Early Childhood and Learning

Child Care and Early Education: New Site from CLASP
Wondering how the No Child Left Behind reauthorization affects early learning? Want the latest child care subsidy data? This new Center for Law and Social Policy Web site section has state data, tools and information about key issues, as well as updates on federal legislation and news.

School Readiness: Implementation Study of the Comprehensive Services Program of Palm Beach County, Floridachapin hall
To improve the school readiness of low-income children, Palm Beach County, Florida, launched a program to identify children's needs and provide early intervention services to support physical, cognitive, and emotional health and development. This Chapin Hall report examines challenges, lessons learned and impact.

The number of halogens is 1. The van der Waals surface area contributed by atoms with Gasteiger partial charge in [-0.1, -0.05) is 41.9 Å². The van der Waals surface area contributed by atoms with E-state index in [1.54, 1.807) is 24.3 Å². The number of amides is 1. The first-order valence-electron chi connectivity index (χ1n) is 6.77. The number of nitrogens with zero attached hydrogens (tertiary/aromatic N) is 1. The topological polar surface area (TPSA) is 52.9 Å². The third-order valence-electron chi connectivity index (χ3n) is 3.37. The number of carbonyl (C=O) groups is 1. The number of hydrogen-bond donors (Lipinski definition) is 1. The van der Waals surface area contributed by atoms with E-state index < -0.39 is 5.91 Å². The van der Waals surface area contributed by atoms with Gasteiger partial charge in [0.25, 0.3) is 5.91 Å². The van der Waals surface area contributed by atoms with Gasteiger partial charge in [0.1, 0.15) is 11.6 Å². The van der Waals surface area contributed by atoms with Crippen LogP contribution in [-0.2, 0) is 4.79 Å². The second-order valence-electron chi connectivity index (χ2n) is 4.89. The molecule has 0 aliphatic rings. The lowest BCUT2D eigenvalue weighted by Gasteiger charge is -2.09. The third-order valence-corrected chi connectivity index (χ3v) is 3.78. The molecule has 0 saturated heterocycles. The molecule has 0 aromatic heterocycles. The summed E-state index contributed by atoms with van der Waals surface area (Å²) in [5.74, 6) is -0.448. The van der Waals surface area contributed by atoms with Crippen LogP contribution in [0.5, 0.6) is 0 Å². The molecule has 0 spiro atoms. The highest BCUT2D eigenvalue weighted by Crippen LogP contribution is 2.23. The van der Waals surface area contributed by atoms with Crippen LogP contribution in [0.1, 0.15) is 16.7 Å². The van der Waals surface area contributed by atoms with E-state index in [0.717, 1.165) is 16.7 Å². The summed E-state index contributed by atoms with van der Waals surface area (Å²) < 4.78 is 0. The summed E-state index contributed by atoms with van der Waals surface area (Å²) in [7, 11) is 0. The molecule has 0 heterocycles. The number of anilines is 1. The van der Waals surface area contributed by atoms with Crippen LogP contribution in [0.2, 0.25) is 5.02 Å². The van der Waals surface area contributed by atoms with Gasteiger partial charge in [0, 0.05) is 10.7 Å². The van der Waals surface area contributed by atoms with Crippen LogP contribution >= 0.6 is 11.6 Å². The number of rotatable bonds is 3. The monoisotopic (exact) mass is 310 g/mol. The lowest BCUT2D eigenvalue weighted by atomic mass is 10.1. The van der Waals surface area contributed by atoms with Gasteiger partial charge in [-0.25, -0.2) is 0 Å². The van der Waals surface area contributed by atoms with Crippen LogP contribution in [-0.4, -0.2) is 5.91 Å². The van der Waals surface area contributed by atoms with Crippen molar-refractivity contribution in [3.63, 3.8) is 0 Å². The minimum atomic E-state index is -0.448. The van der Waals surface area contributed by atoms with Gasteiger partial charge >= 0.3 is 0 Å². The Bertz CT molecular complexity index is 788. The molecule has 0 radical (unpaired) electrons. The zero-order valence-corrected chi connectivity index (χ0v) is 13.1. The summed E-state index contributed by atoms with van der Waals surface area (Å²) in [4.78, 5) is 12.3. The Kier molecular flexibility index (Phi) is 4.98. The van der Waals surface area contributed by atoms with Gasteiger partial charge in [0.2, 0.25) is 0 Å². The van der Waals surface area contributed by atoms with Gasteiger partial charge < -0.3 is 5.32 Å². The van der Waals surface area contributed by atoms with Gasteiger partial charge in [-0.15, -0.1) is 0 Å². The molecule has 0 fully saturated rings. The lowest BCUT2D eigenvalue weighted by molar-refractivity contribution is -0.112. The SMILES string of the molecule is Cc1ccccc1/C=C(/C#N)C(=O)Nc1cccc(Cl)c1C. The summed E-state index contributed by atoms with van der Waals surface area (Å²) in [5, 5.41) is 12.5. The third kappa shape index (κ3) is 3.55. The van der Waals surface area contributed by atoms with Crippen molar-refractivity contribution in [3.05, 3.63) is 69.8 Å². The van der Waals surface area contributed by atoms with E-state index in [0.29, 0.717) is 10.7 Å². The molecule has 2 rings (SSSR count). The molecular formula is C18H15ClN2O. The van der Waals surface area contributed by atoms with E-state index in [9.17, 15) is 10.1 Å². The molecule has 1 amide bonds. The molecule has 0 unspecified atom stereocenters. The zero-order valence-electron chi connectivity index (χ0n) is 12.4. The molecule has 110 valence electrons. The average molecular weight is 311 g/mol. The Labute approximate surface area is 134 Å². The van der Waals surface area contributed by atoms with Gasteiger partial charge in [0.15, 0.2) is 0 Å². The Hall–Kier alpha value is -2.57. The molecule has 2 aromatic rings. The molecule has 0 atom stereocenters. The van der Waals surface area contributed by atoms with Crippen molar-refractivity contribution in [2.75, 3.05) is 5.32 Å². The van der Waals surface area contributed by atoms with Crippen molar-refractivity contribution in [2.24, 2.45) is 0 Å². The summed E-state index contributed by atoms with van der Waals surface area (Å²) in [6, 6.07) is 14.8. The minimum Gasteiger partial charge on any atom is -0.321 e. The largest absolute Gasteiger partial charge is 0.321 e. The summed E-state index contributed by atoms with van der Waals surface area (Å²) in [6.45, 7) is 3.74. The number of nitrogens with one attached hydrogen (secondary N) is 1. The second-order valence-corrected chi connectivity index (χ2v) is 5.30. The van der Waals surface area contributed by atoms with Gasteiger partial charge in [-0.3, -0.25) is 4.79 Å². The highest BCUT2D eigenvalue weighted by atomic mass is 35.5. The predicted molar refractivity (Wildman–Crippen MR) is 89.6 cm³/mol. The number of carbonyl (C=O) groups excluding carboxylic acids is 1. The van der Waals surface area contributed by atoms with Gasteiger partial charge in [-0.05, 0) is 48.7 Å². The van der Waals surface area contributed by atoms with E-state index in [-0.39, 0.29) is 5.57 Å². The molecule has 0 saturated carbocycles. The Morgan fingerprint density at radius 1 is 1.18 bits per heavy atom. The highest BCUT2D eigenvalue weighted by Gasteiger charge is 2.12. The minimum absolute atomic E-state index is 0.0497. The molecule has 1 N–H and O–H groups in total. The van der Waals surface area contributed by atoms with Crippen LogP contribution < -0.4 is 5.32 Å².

Local Systems Development for Early Childhood: A Look at 10 States
Some 38 states are working to build their Early Childhood Comprehensive Systems, which are designed to improve outcomes for children and families and ensure that all young children are healthy and ready for school. This "short take" from the National Center for Children in Poverty's Project Thrive looks at what 10 states are doing and offers ideas for local systems.

NFEEUsing Evidence to Improve Outcomes in Learning, Behavior and Health for Vulnerable Children
Here's a framework for using evidence to improve outcomes in learning, behavior and health for vulnerable children. Authored by the National Forum on Early Childhood Program Evaluation and the National Scientific Council on the Developing Child, it draws on neuroscience, behavioral and developmental science, economics, and decades of early childhood research to guide better policies and practice.

Neighborhoods Supporting Kids

child trendsMost Supportive Neighborhoods for Children